Sauropods, grazing their way to gigantic
Updated: 2011-04-24 08:05
By John Noble Wilford (New York Times)
A life-size replica of a sauropod at the American Museum of Natural History. They lived up to 200 million years ago. Denis Finnin / Amnh; Top, H. Train / Amnh
No dinosaurs were quite like the sauropods. They were the biggest land animals ever, consuming everything in sight. Their necks were much longer than a giraffe's, their tails just about as long.
Scientists are redoubling their study of the unusual biology of these amazing plant-eaters of the Mesozoic era, particularly Apatosaurus (formerly known as Brontosaurus), Brachiosaurus and Diplodocus. By what physiological strategy of heart, lungs and metabolism were the largest of sauropod species able to thrive over a span of 140 million years? How did they possibly get enough to eat to grow to lengths of 4.6 meters to 46 meters and estimated weights of up to 70 tons? (A mere elephant has to eat 18 hours a day.)
For more than seven years, a group of German and Swiss scientists have tried to answer these and other questions. Findings by many other scientists have been reviewed and analyzed, then tested with new experiments.
"We actually have been re-engineering a sauropod," said P. Martin Sander, a paleontologist at the University of Bonn and leader of the team. "We are looking for physical advantages it had over other large animals."
One clear explanation has emerged: reaching all around with their long necks, these giants gulped down enormous meals. With no molars in their relatively small heads, they let the digestive juices of their capacious bodies break down their heaping intake.
This was seemingly the only efficient way for sauropods to satisfy their appetites and to diversify into some 120 genera, beginning more than 200 million years ago. They eventually dominated the land, dying out with all nonavian dinosaurs 65 million years ago.
The researchers have now weighed in with their comprehensive report, "Biology of the Sauropod Dinosaurs." Dr. Sander is one of the book's editors and also guest curator of a major exhibition, "The World's Largest Dinosaurs," at the American Museum of Natural History in Manhattan, scheduled to run until January 2.
The show will feature a life-size model of an 18-meter female Mamenchisaurus, whose fossilized bones were discovered in China. It lived 160 million years ago and possibly lived in a herd. It weighed 12 metric tons and ate 522 kilograms of vegetation a day. The model's 9-meter neck and small skull illustrate the sauropods' remarkable biology and behavior.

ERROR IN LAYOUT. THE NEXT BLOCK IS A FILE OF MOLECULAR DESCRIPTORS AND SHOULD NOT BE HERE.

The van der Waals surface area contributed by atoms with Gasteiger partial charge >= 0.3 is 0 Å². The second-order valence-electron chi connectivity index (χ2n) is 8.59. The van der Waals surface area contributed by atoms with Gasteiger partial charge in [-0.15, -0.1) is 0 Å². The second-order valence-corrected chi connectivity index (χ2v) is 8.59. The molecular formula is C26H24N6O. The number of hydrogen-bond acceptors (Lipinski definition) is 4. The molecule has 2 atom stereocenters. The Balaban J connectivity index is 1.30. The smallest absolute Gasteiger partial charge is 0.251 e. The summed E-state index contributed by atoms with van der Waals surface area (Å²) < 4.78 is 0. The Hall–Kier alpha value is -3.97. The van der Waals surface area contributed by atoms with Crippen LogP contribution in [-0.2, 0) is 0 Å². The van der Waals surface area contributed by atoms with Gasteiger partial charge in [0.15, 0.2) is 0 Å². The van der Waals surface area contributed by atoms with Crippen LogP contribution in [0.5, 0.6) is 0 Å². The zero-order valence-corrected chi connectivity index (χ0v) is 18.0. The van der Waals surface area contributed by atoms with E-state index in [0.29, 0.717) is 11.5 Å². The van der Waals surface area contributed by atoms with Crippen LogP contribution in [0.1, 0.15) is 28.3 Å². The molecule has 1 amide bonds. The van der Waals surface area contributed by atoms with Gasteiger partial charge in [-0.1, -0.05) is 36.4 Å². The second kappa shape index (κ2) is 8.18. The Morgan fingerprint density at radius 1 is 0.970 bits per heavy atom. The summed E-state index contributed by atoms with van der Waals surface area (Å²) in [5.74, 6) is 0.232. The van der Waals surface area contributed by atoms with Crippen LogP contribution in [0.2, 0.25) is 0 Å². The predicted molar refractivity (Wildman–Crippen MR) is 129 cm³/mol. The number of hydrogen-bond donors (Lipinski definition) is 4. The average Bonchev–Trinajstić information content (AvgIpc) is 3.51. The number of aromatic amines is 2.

The researchers focused on the giants' biological makeup. Dr. Sander noted that the new study was one of the few dinosaur projects in which paleontologists were outnumbered by nonpaleontologists, mainly biologists.
The animals had the longest necks for their body size of any dinosaur known. Dr. Sander and his colleagues think that the absence of mastication and its egg-laying reproduction are responsible.
By not chewing, the animals had no need for a full set of large teeth or strong jaws. They had only incisors up front for cropping and cutting vegetation, so their heads remained small and lightweight. An African elephant, for example, has a 454-kilogram head; a Mamenchisaurus head weighed 20 kilograms.
A small head, of course, took a load off the neck, presumably allowing it to grow longer. Even so, the neck had to be bolstered with more vertebrae than mammals have. Mammals, even the giraffe with a 1.8-meter neck, are limited to no more than 7 neck vertebrae; the Mamenchisaurus neck had 19 lightweight bones, hollowed out with air pockets.
The neck gave these animals an ability to graze a much wider radius of ground vegetation without moving a step. Sauropods could outcompete other plant eaters and over time, and as one scientist wrote, "enter the niche of giants." And gigantism was perhaps their best defense against predators.
Another primitive feature, egg-laying, increased the number of offspring and thus improved the chances of long-term survival of species - and time to innovate.
In a preliminary finding, Dr. Sander and Marcus Clauss, a dinosaur specialist at the University of Zurich, wrote that sauropods gradually evolved what appeared to be a high growth rate, a birdlike respiratory system and a flexible metabolic rate. Dr. Sander cited the bird-lung model as an important innovation. "If an elephant had birdlike lungs, it would grow even bigger," he speculated.
Dr. Clauss wrote that these giants could be "a rare example of herbivores that actually benefit from an increase in body size."
The bigger they got, in other words, the greater their capacity to store vast food intake.
Dr. Clauss of Zurich and Jurgen Hummel of the University of Bonn conducted fermentation experiments to estimate that the giants probably took two weeks to digest an all-day dinner.
Other scientists, who are not involved in the study, said the research was impressive.
"I'm not sure they've hit the nail on the head, always," Peter Dodson, a University of Pennsylvania paleontologist, said. "But they have certainly a number of important insights."
The New York Times
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